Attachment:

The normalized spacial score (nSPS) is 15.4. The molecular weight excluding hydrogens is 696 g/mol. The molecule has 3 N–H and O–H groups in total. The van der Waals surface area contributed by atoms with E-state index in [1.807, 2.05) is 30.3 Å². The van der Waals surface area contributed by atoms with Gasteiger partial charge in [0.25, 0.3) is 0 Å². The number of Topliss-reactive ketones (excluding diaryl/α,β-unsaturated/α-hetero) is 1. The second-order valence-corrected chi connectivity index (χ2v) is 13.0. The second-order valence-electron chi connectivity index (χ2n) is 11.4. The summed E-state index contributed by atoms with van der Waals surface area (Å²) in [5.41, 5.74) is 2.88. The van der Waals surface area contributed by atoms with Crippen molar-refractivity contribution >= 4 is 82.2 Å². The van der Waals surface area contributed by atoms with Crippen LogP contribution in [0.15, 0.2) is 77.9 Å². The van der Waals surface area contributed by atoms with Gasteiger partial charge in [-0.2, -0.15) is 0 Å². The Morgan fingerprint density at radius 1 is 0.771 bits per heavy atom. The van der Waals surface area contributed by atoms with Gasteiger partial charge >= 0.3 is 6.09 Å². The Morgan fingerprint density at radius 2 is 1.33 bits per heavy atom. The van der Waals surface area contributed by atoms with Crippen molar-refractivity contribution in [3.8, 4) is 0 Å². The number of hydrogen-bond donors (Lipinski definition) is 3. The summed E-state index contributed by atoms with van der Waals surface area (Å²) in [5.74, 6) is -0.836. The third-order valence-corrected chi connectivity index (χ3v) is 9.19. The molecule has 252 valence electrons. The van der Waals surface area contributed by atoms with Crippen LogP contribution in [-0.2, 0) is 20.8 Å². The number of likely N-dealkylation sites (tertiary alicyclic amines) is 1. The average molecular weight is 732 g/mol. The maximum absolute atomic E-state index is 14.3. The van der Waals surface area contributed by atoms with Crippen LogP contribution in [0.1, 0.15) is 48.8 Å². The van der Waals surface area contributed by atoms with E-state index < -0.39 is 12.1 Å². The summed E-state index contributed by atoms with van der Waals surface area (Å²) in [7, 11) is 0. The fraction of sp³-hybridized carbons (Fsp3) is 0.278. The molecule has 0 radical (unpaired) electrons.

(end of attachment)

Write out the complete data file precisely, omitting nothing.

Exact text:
The normalized spacial score (nSPS) is 15.4. The molecular weight excluding hydrogens is 696 g/mol. The molecule has 3 N–H and O–H groups in total. The van der Waals surface area contributed by atoms with E-state index in [1.807, 2.05) is 30.3 Å². The van der Waals surface area contributed by atoms with Gasteiger partial charge in [0.25, 0.3) is 0 Å². The number of Topliss-reactive ketones (excluding diaryl/α,β-unsaturated/α-hetero) is 1. The second-order valence-corrected chi connectivity index (χ2v) is 13.0. The second-order valence-electron chi connectivity index (χ2n) is 11.4. The summed E-state index contributed by atoms with van der Waals surface area (Å²) in [5.41, 5.74) is 2.88. The van der Waals surface area contributed by atoms with Crippen molar-refractivity contribution >= 4 is 82.2 Å². The van der Waals surface area contributed by atoms with Crippen LogP contribution in [0.15, 0.2) is 77.9 Å². The van der Waals surface area contributed by atoms with Gasteiger partial charge in [-0.2, -0.15) is 0 Å². The Morgan fingerprint density at radius 1 is 0.771 bits per heavy atom. The van der Waals surface area contributed by atoms with Gasteiger partial charge >= 0.3 is 6.09 Å². The Morgan fingerprint density at radius 2 is 1.33 bits per heavy atom. The van der Waals surface area contributed by atoms with Crippen molar-refractivity contribution in [3.8, 4) is 0 Å². The number of hydrogen-bond donors (Lipinski definition) is 3. The summed E-state index contributed by atoms with van der Waals surface area (Å²) in [5.74, 6) is -0.836. The third-order valence-corrected chi connectivity index (χ3v) is 9.19. The molecule has 252 valence electrons. The van der Waals surface area contributed by atoms with Crippen LogP contribution in [-0.2, 0) is 20.8 Å². The number of likely N-dealkylation sites (tertiary alicyclic amines) is 1. The average molecular weight is 732 g/mol. The maximum absolute atomic E-state index is 14.3. The van der Waals surface area contributed by atoms with Crippen LogP contribution in [0.1, 0.15) is 48.8 Å². The van der Waals surface area contributed by atoms with E-state index < -0.39 is 12.1 Å². The summed E-state index contributed by atoms with van der Waals surface area (Å²) in [7, 11) is 0. The fraction of sp³-hybridized carbons (Fsp3) is 0.278. The molecule has 0 radical (unpaired) electrons.